We love them yeah yeah yeah – what 1D have learned from The Beatles

One Direction show the boyband genre is an art form by following in the marketing footsteps of the most famous boyband of them all


Tomorrow marks a high-water day for the phenomenon known as the boyband. It’s global One Direction day and, as it says here, “this is an unprecedented worldwide event, featuring a seven-hour live broadcast with the band offering unparalleled access to 1D’s world”. The Irish-British grouping is now acknowledged as the best boyband ever. And that is some going by anyone’s standards.

On a purely musical level, 1D are of nugatory value – the songs are flat-packed for them in a pop factory; all they have to do is stand on stage, look “cute” and try not to fall over.

One Direction have reached the top because they and their handlers studied the boyband handbook and took copious notes. Consider the case of one of the most famous boybands of all time. There was the goofy one, the serious one, the cute one and the quiet one. They had matching haircuts and young girls screamed themselves hoarse and fainted in their presence. That’s right – The Beatles (before they discovered marijuana and the Maharishi).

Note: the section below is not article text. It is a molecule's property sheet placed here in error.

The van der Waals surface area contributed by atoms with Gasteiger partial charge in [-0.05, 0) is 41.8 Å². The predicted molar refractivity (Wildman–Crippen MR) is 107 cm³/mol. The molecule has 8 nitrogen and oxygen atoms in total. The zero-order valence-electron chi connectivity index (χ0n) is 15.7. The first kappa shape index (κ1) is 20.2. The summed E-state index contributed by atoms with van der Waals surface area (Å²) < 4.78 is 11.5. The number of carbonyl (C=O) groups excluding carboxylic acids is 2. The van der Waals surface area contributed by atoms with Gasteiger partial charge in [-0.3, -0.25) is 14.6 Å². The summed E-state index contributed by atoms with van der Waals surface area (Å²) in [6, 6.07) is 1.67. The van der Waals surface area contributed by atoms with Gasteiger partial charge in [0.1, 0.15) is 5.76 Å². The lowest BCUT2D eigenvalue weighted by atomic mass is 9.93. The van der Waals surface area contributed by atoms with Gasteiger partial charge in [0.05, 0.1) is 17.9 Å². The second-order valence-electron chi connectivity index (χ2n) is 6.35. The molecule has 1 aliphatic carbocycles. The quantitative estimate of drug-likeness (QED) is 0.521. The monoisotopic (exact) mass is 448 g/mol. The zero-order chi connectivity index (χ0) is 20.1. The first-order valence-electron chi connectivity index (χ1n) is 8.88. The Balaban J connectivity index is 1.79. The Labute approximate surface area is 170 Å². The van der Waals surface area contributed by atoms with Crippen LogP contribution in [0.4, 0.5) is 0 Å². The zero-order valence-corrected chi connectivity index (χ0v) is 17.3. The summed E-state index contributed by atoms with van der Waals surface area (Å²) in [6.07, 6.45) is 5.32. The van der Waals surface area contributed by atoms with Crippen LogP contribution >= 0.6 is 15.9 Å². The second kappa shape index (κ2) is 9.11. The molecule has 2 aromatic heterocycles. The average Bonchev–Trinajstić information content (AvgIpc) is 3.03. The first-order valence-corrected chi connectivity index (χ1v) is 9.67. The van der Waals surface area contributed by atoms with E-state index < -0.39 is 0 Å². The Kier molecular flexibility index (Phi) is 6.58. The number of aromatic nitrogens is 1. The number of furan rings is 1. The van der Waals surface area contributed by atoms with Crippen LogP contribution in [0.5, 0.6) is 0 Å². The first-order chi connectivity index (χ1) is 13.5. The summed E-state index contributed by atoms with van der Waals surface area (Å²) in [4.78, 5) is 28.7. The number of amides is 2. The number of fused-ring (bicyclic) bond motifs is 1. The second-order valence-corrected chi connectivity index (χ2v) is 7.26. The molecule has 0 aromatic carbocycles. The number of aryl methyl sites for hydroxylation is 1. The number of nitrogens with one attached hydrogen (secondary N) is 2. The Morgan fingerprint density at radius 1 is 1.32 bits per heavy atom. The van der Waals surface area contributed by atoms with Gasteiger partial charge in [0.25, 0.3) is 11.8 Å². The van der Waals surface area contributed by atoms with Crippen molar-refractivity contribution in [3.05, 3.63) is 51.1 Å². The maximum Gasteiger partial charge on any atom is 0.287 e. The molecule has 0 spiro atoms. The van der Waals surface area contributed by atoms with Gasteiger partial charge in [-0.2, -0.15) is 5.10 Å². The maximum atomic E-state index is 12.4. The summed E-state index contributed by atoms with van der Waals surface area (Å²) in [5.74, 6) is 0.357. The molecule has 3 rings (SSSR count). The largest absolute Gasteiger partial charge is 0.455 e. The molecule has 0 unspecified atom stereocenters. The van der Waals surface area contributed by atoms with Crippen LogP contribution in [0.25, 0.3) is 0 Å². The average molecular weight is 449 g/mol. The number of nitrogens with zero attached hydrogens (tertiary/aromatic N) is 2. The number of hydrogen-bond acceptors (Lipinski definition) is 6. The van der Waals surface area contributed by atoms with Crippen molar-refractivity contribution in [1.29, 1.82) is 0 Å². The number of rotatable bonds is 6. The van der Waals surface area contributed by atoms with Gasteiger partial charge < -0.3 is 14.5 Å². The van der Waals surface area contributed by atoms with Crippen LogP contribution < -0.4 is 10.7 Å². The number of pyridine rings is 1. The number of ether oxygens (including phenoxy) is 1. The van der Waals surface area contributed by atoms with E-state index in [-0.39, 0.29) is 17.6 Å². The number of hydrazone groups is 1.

The songs aren’t always Sunny Delight-style covers. They need to be about love, relationships and breaking up, with the words “heart” and “baby” featuring heavily.

While the band is sold as a package, it is incumbent on individual members to adopt different characters – the sexy one, the cheeky one, the wild one, etc. And because most fans fantasise about having a relationship and/or marrying one of them, band members must always give the impression of being available, hitherto unlucky in love and just waiting for that right person.

It can be a horrible life. You can’t have opinions, you can’t ever be hungover or high, you must never have ideas above your musical station. If the boss wants you to do another Barry Manilow/Bee Gees cover, you do it. Utter the words “I want to grow as an artist” and you’re out.

You know that after your three-year pop spin cycle is up you’re looking at a future of dire pantos and nasty reality TV shows (if you’re lucky, and not locked up in a high-security rehab facility). Still, you have to perma-smile, shake your hips on cue and thank your “fantastic fans” a few hundred times a day.Eventually the moment will come when you find yourself at closing time in the bar of the Huddersfield Holiday Inn with Kerry Katona for company.

That 1D have survived the obstacle course, flourished as an ongoing business concern and still have their wits about them is a massive tribute to all involved.

They say love is blind. It’s deaf as well.

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